Cohen's technique is the standard treatment of vesicoureteral reflux in children. Its disadvantage is still the classic difficulty in subsequent retrograde ureteral access, requiring the use of percutaneous techniques in the treatment of kidney stones. We describe a novel surgical technique for retrograde catheterization of an adult ureter by a flexible ureterorenoscope, thereby facilitating the treatment of a symptomatic diverticular kidney stone. We compare our technique to other methods described in the literature.

1. Introduction

The retrograde access through Cohen’s reimplantation for the minimally invasive treatment of an intradiverticular symptomatic kidney stone combines two major anatomical difficulties [1, 2]. Our technique allows resolving this anatomical problem by the use of a flexible ureterorenoscope coupled with the Holmium-YAG laser.

2. Observation

A 30-year-old man received at the age of 5 years a surgical management of vesicoureteral reflux symptoms consisting on a Cohen’s type ureterovesical reimplantation. The postoperative course was uneventful with good clinical improvement. His current story evolves from six months with gradual onset of lumbar pain despite a regular intake of analgesics. The intravenous urography showed a lower calyceal calculation of 12 mm inside a diverticulum confirmed by the CT scan imaging (Figure 1). Our technique has the characteristic of the use of a flexible ureteroscope for locating the ureteral meatus of the reimplanted ureter, which requires a certain experience in handling the instrument. After the catheterization of the ureteral meatus (Figure 2), two 0.035 inch curve guide wires are inserted to the kidney cavities, one of which is used for rising the flexible ureterorenoscope and performing a retrograde ureteropyelography (Figure 3). We proceed to the identification of the diverticular neck under fluoroscopic and visual guidance and an in situ stone’s fragmentation by the holmium: YAG laser (Figure 4). The final result was satisfactory with a complete stone fragmentation.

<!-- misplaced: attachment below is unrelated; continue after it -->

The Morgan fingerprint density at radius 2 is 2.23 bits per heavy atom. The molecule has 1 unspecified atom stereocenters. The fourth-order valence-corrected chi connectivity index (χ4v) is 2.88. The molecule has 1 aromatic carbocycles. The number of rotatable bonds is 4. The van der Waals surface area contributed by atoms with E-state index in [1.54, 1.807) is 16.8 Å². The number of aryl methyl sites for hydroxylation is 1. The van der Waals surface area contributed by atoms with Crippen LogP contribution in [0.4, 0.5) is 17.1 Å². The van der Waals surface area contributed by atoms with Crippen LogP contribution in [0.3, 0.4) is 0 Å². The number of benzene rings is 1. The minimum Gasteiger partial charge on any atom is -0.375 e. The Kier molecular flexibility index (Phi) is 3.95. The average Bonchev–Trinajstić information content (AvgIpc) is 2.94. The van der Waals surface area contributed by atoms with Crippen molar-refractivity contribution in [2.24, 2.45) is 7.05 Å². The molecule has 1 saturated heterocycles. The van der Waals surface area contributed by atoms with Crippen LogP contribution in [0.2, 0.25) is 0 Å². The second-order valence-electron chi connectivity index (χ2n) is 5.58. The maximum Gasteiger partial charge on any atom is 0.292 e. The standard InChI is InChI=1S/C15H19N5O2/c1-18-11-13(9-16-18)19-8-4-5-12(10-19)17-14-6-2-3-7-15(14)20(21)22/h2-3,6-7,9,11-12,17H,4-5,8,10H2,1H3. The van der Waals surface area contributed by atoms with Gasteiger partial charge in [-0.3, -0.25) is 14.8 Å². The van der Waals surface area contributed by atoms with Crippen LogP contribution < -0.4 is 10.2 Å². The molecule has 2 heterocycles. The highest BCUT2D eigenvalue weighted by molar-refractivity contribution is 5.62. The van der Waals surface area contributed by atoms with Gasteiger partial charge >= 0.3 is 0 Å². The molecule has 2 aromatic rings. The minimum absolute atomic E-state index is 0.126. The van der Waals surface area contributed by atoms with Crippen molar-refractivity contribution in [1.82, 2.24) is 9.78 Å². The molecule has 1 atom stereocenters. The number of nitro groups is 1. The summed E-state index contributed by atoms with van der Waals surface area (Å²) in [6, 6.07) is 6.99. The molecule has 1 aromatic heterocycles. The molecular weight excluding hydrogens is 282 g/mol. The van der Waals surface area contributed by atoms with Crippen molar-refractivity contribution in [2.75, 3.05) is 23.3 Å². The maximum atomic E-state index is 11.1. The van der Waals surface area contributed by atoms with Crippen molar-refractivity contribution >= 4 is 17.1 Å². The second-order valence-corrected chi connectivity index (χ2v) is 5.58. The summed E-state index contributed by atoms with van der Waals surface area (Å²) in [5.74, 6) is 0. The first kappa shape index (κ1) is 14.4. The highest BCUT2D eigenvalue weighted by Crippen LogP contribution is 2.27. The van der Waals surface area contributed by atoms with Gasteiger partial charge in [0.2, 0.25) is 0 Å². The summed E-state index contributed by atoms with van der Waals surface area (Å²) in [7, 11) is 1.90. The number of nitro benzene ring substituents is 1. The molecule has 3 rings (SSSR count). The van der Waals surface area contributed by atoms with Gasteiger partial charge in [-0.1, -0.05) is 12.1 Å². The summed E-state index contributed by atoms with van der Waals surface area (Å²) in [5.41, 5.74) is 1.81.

3. Discussion

A systematic medline database review found only exceptional descriptions of surgical techniques of retrograde catheterization of the Cohen [1, 3]. To our knowledge, we describe the fourth retrograde ureteral access technique. Lamesch [3] used a suprapubic bladder trocar to have an ureteral access, but with a 80° angle and a major risk of ureteral injury. Argueso et al. catheterised the ureteral meatus with a COBRA 5Fr probe and a 0.035 inch guide wire [4]. Wallis et al. [5] used a curved 4fr guide wire traditionally used in the interventional imaging to cannulate the ureteral meatus. In our technique, the retrograde use of a flexible ureteroscope has overcome the difficulty of the 90° angulation between the cystoscope and the meatus of the reimplanted ureter. It was also an efficient approach to the upper urinary tract stones due to the inefficiency of ESWL in such locations, as well as a minimally invasive management by replacing the PCNL in stones less than 2 cm allowing diverticular neck incision by the Holmium-YAG laser.

4. Conclusion

Flexible ureteroscopy transformed the approach of a potentially complicated anatomical procedure into a simple endourological one. It is an interesting minimally invasive technique in Cohen’s type reimplantation for the treatment of the diverticular complicated stones.